Christine Quinn won’t attend today’s education forum organized by a group that opposes the Bloomberg administration’s school policies, but Anthony Weiner and an advocacy group that backs Bloomberg’s policies will.
The lineup for the debate that New Yorkers for Great Public Schools will host at New York University today changed several times over the weekend, with tweaks announced in a frenzied series of press releases.
“In Quinn’s absence, Weiner and other candidates will be able to rebut her public positions on key education issues,” the group said in a press advisory this morning.
The advisory appeared to confirm the expectation that Quinn, who received a chilly reception at a New Yorkers for Great Public Schools event last year, would not have an easy time if she did participate in today’s debate.
On Monday evening, the group announced that Weiner, who has kept up a blistering pace after declaring his candidacy last week, had confirmed his attendance. The candidate — who is trying to reenter public life after a sexting scandal — entered the race with much of his education platform unclear but has steadily been filling in the blanks since.
The confirmation came hours after the group announced that Quinn had bowed out of the event. “Her Campaign Says it Does Not Want to do a Debate on Education,” a press release from New Yorkers for Great Public Schools said.
Billy Easton, the Alliance for Quality Education executive director who is a spokesman for NY-GPS, told Politicker that Quinn had withdrawn from the event at 6 p.m. on Friday, three days before the group sent out an updated press advisory. He said she was “running away from an opportunity to defend her record on education.”
Quinn’s campaign said the candidate had never communicated what the press release alleged.
“The organizers were informed last week we would not be able to make this one work,” spokesman Mike Morey said. “We have never said to them or anyone else we would not debate education issues. In fact we’ve participated in two education debates this month alone, on top of a total of 44 debates and forums during the course of the campaign.”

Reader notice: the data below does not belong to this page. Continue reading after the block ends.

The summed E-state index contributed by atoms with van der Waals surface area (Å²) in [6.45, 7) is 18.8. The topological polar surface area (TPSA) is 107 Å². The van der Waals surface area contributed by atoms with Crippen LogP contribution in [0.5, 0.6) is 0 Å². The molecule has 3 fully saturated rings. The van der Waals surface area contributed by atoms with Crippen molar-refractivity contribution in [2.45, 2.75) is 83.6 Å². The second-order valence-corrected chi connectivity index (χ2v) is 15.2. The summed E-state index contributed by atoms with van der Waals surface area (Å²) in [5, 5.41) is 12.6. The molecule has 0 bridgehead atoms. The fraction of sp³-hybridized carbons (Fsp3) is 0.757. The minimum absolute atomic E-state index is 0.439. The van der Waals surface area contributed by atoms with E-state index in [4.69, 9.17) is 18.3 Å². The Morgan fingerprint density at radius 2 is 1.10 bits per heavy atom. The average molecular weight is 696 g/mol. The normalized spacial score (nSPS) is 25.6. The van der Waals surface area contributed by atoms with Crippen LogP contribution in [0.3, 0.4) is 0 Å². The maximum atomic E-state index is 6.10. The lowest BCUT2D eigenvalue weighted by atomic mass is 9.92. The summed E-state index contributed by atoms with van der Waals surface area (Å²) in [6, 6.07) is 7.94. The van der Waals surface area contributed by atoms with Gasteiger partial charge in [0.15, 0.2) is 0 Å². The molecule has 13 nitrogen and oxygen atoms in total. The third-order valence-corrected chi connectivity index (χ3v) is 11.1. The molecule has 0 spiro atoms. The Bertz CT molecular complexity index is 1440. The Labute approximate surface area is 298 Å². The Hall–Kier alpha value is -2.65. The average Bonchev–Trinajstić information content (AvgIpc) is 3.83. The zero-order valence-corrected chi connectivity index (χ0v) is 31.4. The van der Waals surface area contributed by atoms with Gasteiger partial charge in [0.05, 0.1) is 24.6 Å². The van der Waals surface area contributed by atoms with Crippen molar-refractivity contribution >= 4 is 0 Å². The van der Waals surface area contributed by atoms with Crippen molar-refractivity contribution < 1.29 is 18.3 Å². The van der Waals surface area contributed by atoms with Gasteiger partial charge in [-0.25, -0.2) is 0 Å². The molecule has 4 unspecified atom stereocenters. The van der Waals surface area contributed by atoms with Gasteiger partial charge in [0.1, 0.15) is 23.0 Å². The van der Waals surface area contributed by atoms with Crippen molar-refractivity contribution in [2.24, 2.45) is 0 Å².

It isn’t the first education event Quinn has missed. Early this month, she sat out a Brooklyn forum organized by ParentVoicesNY, a group that formed to oppose the increasing role of standardized testing, and moderated by Diane Ravitch, a vocal critic of the Bloomberg administration’s school policies. That forum was more of an “accountability session” for candidates to swear their fealty to specific ideas than an open exchange, attendees said.
New Yorkers for Great Public Schools is billing today’s event as the “first education debate” because of its format, which will include several rounds of questions and opportunities for candidates to respond to each other. A spokeswoman, the public school parent activist Zakiyah Ansari, is moderating.
But the expectation is that candidates who side with the group’s agenda will receive a warmer reception. The group wants an end to school closures, a moratorium on co-locations of charter schools in public school buildings, and a reduction on spending on education contracts — policies on which Quinn stands apart from many Democratic candidates either in principle or by degree.
Organizers from StudentsFirstNY, which is advocating to preserve the Bloomberg administration’s school policies, are planning to host parents inside the Kimmel Center before the debate to “urge [candidates] not to turn back the clock on education policy.” In a press release, the group said, “At previous forums, the candidates have expressed views that are concerning,” citing pledges that would change the Bloomberg administration’s accountability and weaken mayoral control.